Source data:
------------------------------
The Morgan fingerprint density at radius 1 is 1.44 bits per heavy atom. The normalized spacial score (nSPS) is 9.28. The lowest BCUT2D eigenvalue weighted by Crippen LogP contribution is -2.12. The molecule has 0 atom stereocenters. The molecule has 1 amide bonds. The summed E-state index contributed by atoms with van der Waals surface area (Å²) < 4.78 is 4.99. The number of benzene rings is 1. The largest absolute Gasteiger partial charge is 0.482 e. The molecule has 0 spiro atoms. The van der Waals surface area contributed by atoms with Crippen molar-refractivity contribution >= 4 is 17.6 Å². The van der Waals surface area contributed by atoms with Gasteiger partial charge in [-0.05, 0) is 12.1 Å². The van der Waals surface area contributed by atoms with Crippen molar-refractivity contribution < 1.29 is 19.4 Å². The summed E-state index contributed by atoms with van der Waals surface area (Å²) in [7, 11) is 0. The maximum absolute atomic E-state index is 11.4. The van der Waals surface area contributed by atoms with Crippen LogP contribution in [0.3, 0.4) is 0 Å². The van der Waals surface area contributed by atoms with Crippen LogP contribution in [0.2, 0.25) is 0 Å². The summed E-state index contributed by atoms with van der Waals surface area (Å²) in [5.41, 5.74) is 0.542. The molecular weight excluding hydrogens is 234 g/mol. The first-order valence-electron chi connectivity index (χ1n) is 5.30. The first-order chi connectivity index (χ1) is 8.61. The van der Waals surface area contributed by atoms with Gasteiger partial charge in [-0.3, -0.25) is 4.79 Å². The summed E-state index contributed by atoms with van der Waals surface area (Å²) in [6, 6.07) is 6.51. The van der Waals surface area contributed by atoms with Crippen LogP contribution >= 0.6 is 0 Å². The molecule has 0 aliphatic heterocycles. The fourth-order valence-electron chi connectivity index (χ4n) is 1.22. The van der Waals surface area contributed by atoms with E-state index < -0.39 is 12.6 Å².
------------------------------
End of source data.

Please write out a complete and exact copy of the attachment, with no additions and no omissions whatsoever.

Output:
The Morgan fingerprint density at radius 1 is 1.44 bits per heavy atom. The normalized spacial score (nSPS) is 9.28. The lowest BCUT2D eigenvalue weighted by Crippen LogP contribution is -2.12. The molecule has 0 atom stereocenters. The molecule has 1 amide bonds. The summed E-state index contributed by atoms with van der Waals surface area (Å²) < 4.78 is 4.99. The number of benzene rings is 1. The largest absolute Gasteiger partial charge is 0.482 e. The molecule has 0 spiro atoms. The van der Waals surface area contributed by atoms with Crippen molar-refractivity contribution >= 4 is 17.6 Å². The van der Waals surface area contributed by atoms with Gasteiger partial charge in [-0.05, 0) is 12.1 Å². The van der Waals surface area contributed by atoms with Crippen molar-refractivity contribution < 1.29 is 19.4 Å². The summed E-state index contributed by atoms with van der Waals surface area (Å²) in [7, 11) is 0. The maximum absolute atomic E-state index is 11.4. The van der Waals surface area contributed by atoms with Crippen LogP contribution in [0.3, 0.4) is 0 Å². The van der Waals surface area contributed by atoms with Crippen LogP contribution in [0.2, 0.25) is 0 Å². The summed E-state index contributed by atoms with van der Waals surface area (Å²) in [5.41, 5.74) is 0.542. The molecular weight excluding hydrogens is 234 g/mol. The first-order valence-electron chi connectivity index (χ1n) is 5.30. The first-order chi connectivity index (χ1) is 8.61. The van der Waals surface area contributed by atoms with Gasteiger partial charge in [-0.3, -0.25) is 4.79 Å². The summed E-state index contributed by atoms with van der Waals surface area (Å²) in [6, 6.07) is 6.51. The van der Waals surface area contributed by atoms with Crippen LogP contribution >= 0.6 is 0 Å². The molecule has 0 aliphatic heterocycles. The fourth-order valence-electron chi connectivity index (χ4n) is 1.22. The van der Waals surface area contributed by atoms with E-state index < -0.39 is 12.6 Å².